“One of the strengths of the exhibition is it allows the voices of the incarcerated people to be heard,” said Carlson. And this is often subtle: One photograph, taken by Lange in Centreville, California, shows a family patiently awaiting their evacuation bus. They stand as if posing for a formal portrait, despite several telling clues: Their duffel bags are painted with their surname, in case they’re lost during the eviction process, and each member of the family wears an identification tag around his or her neck. Lange took several similar photographs of soon-to-be-incarcerated Japanese-American families—dressed in their finest clothing, clinging to their self-worth, gathered together as they await the unknown.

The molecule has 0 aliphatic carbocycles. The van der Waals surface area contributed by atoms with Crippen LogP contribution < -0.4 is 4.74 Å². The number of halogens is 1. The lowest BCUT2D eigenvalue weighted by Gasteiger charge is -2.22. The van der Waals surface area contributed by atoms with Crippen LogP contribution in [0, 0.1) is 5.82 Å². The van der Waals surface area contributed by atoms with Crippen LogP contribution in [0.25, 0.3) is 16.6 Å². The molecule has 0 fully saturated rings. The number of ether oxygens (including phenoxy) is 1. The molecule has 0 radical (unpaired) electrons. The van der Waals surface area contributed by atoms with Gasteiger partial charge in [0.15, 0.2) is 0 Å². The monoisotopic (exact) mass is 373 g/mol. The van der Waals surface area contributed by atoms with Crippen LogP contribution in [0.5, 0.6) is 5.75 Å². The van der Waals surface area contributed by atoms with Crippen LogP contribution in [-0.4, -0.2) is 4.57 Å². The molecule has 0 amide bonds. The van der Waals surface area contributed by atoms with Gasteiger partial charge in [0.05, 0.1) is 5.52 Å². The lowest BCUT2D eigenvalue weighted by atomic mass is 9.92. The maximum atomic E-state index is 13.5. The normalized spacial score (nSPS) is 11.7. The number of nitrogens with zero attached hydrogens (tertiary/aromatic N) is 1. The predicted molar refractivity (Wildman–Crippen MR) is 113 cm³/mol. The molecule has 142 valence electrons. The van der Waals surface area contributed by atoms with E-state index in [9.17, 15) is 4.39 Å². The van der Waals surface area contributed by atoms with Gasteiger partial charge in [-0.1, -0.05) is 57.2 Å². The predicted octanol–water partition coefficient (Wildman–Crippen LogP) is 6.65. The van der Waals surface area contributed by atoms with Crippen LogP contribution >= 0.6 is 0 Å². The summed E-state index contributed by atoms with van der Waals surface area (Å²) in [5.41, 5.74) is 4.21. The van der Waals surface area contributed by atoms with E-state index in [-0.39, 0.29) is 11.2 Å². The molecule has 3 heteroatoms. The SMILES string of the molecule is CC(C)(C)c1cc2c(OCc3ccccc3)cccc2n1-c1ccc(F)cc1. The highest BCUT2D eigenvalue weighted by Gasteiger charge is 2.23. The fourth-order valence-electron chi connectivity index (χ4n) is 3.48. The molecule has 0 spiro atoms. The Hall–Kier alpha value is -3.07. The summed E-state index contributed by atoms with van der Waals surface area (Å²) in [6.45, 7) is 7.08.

A series of portraits by Ansel Adams, taken at Manzanar War Relocation Center in California, utilizes low camera angles and intentionally close-cropping (avoiding the backdrop of the camp itself) to emphasize the strength and determination of the Japanese American prisoners. At the time, the images were criticized for showing sympathy to their subjects. Lange took issue with them as well—but because they did not fully convey the true hardship these individuals faced.